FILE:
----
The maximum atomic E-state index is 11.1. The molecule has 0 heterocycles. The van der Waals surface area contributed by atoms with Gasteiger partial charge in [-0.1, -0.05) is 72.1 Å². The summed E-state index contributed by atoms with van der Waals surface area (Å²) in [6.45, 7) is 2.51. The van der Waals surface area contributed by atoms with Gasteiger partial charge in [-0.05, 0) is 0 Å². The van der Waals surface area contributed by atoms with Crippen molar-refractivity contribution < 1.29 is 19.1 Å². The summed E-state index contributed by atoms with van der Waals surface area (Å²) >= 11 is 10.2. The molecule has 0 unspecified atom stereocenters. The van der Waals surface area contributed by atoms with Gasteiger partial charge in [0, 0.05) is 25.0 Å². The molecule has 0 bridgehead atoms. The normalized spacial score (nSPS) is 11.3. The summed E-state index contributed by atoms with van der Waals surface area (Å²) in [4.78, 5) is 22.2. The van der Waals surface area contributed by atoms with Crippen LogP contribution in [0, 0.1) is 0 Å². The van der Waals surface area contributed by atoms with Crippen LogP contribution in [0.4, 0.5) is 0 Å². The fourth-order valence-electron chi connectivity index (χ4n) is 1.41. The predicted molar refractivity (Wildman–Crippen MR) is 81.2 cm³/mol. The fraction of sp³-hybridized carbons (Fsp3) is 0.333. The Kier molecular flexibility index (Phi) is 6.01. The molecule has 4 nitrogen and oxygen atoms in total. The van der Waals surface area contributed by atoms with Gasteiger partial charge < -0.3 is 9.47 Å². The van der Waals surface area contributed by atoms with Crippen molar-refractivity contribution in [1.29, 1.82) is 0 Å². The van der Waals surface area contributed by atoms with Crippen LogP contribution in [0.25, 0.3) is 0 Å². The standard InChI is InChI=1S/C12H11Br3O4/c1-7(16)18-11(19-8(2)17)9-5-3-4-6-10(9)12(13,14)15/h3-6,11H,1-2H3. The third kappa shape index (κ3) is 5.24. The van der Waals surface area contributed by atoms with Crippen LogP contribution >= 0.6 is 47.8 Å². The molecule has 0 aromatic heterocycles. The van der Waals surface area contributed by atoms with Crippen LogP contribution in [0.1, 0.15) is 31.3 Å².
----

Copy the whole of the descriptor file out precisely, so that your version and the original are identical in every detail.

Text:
The maximum atomic E-state index is 11.1. The molecule has 0 heterocycles. The van der Waals surface area contributed by atoms with Gasteiger partial charge in [-0.1, -0.05) is 72.1 Å². The summed E-state index contributed by atoms with van der Waals surface area (Å²) in [6.45, 7) is 2.51. The van der Waals surface area contributed by atoms with Gasteiger partial charge in [-0.05, 0) is 0 Å². The van der Waals surface area contributed by atoms with Crippen molar-refractivity contribution < 1.29 is 19.1 Å². The summed E-state index contributed by atoms with van der Waals surface area (Å²) >= 11 is 10.2. The molecule has 0 unspecified atom stereocenters. The van der Waals surface area contributed by atoms with Gasteiger partial charge in [0, 0.05) is 25.0 Å². The molecule has 0 bridgehead atoms. The normalized spacial score (nSPS) is 11.3. The summed E-state index contributed by atoms with van der Waals surface area (Å²) in [4.78, 5) is 22.2. The van der Waals surface area contributed by atoms with Crippen LogP contribution in [0, 0.1) is 0 Å². The van der Waals surface area contributed by atoms with Crippen LogP contribution in [0.4, 0.5) is 0 Å². The fourth-order valence-electron chi connectivity index (χ4n) is 1.41. The predicted molar refractivity (Wildman–Crippen MR) is 81.2 cm³/mol. The fraction of sp³-hybridized carbons (Fsp3) is 0.333. The Kier molecular flexibility index (Phi) is 6.01. The molecule has 4 nitrogen and oxygen atoms in total. The van der Waals surface area contributed by atoms with Gasteiger partial charge < -0.3 is 9.47 Å². The van der Waals surface area contributed by atoms with Crippen molar-refractivity contribution in [1.29, 1.82) is 0 Å². The van der Waals surface area contributed by atoms with Crippen LogP contribution in [0.25, 0.3) is 0 Å². The standard InChI is InChI=1S/C12H11Br3O4/c1-7(16)18-11(19-8(2)17)9-5-3-4-6-10(9)12(13,14)15/h3-6,11H,1-2H3. The third kappa shape index (κ3) is 5.24. The van der Waals surface area contributed by atoms with Crippen LogP contribution >= 0.6 is 47.8 Å². The molecule has 0 aromatic heterocycles. The van der Waals surface area contributed by atoms with Crippen LogP contribution in [0.1, 0.15) is 31.3 Å².